H.R. 3578: To ensure that any new or revised requirement providing for the screening, testing, or treatment of an airman or an air traffic controller for a sleep disorder is adopted pursuant to a rulemaking proceeding, and for other purposes

H.R. 3578

To ensure that any new or revised requirement providing for the screening, testing, or treatment of an airman or an air traffic controller for a sleep disorder is adopted pursuant to a rulemaking proceeding, and for other purposes

Date
February 11, 2014 (113th Congress, 2nd Session)

Staff Contact
Communications

Floor Situation

On Tuesday, February 11, 2014, the House will consider H.R. 3578, a bill to ensure that any new or revised requirement providing for the screening, testing, or treatment of an airman or an air traffic controller for a sleep disorder is adopted pursuant to a rulemaking proceeding, and for other purposes,under a suspension of the rules.  The bill was introduced on November 21, 2013 by Rep. Frank LoBiondo (R-NJ) and referred to the House Committee on Transportation and Infrastructure, which reported the bill, as amended, by voice vote.

Bill Summary

H.R. 3578 directs the Secretary of Transportation to use an open and transparent process to evaluate the costs and benefits, consider the views of affected stakeholders, and review alternative approaches to new FAA rules regarding the testing, screening, and treatment of pilots and air traffic controllers for a sleep disorder.  This legislation requires that these new approaches be adopted pursuant to a rulemaking process for pilots and in accordance with Federal labor laws for controllers, and be consistent with medical standards and practices.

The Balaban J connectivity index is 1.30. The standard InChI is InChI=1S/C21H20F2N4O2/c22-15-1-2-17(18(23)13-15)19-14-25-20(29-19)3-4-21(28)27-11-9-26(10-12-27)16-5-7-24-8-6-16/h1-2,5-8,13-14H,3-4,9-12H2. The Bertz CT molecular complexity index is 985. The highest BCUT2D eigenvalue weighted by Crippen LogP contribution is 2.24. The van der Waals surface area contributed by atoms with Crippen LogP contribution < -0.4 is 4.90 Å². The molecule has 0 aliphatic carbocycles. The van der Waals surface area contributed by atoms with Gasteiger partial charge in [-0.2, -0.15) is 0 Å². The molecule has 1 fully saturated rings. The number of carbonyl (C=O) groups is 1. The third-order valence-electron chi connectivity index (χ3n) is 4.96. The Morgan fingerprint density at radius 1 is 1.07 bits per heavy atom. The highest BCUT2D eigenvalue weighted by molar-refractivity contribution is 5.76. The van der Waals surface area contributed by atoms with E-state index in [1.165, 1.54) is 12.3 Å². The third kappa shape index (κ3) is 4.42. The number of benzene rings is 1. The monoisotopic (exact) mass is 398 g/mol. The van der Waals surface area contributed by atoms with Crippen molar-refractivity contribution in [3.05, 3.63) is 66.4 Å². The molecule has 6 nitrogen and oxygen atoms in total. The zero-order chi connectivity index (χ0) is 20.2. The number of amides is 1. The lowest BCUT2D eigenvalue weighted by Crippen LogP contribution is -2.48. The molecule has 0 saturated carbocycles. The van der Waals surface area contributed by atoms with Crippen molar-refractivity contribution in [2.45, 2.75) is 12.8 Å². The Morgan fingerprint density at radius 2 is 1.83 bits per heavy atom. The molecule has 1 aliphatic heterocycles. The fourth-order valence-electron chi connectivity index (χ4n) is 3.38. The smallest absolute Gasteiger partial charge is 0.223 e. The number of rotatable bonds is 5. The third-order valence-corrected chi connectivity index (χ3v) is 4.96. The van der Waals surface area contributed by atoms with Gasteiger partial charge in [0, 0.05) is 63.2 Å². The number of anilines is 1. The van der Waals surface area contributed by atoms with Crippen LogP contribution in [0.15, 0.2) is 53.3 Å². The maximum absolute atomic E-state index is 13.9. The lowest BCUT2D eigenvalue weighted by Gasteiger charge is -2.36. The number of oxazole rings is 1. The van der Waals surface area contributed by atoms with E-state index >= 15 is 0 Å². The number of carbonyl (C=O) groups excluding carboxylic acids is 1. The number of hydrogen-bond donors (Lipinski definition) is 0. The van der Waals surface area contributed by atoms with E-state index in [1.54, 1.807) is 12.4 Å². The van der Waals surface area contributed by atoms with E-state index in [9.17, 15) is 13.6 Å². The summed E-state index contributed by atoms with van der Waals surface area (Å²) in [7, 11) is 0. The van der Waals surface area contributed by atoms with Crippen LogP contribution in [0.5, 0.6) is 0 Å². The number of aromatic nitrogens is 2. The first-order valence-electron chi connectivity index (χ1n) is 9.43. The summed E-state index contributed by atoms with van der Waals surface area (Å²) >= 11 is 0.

Background

“In November 2013, the FAA announced a change to its medical certification policy, which was originally scheduled to be implemented in January 2014.”[1]  This significant and potentially costly policy change was announced without input from the regulated community.  Currently, the FAA requires that pilots and air traffic controllers be medically certified.[2]  Individuals who are determined to be physically unfit for activity are legally prohibited from carrying out the functions of a pilot or air traffic controller.  In the case of Obstructive Sleep Apnea (OSA), a pilot is permanently “grounded” and is required to obtain a “Special Issuance” medical certificate in order to resume operation of aircraft.[3]  The FAA is responsible for making final decisions on Special Issuances.  The new FAA policy would change the process for diagnosing OSA by requiring all pilots with a Body Mass Index (BMI) of 40 or more to receive additional screening and be evaluated by a board-certified sleep specialist.[4]  The FAA also announced plans to apply these requirements to air traffic controllers and pilots with a lower BMI in the future.[5]



[1] See House Report 113-343, p. 2.

[2] Id. at 2.

[3] Id. at 2.

[4] Id. at 3.

[5] Id. at 3.

Cost

CBO estimates that any federal spending to pursue required rulemakings under the bill would not exceed $500,000 in any given year or over five years.  Such spending would be subject to the availability of appropriated funds, and enacting this legislation would not affect direct spending or revenues.[1]

Additional Information

For questions or further information contact the GOP Conference at 5-5107.